Wal-Mart Stores, Inc. operates retail stores in various formats worldwide. The company is member of the S&P 500, Dow Jones Industrials Average and the S&P Dividend Aristocrats indexes. Wal-Mart Stores has consistently increased dividends every year for 36 years. The company announced an 11% dividend raise in March 2010.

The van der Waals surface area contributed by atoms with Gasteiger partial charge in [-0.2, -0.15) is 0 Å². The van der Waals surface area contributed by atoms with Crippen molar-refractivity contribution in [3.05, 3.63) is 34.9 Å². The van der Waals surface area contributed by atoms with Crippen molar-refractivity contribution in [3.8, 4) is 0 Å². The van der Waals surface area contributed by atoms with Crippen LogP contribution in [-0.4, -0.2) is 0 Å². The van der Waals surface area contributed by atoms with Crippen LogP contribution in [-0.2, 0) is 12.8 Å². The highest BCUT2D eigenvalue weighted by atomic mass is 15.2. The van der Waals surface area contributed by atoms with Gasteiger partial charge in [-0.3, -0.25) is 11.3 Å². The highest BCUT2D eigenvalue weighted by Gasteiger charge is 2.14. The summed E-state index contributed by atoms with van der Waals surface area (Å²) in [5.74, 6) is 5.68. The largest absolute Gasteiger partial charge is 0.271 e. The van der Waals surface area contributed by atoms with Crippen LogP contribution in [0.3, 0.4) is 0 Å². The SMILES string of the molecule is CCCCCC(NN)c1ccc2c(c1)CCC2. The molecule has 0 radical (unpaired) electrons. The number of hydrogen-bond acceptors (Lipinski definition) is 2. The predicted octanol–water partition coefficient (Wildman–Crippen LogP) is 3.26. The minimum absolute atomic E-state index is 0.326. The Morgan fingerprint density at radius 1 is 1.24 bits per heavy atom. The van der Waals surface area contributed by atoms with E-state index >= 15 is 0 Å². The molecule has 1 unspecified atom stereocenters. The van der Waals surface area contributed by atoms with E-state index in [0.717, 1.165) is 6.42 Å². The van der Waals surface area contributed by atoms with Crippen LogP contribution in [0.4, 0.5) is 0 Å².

With growth slowing down, the price/earnings multiple could contract even lower. This being said I believe Wal-Mart is an excellent business, as it always investing in innovation that helps control inventory and focus on certain types of merchandise that offsets weaker demand in recessions. Despite the expected slow down in consumer spending, Wal Mart is well positioned with its diverse product mix of consumer staples and foods that it is offering on its shelves. It has lower prices in comparison to its competitors, which could drive more traffic for the retailer. Just like Walgreen (WAG), Wal-Mart Stores expects to slow down on the rate of opening new stores and instead would try to focus on developing the profitability of existing locations, without cannibalizing sales in its existing outlets. The lower capital spending has freed up enough cash flow to fund the company's agressive share buyback program.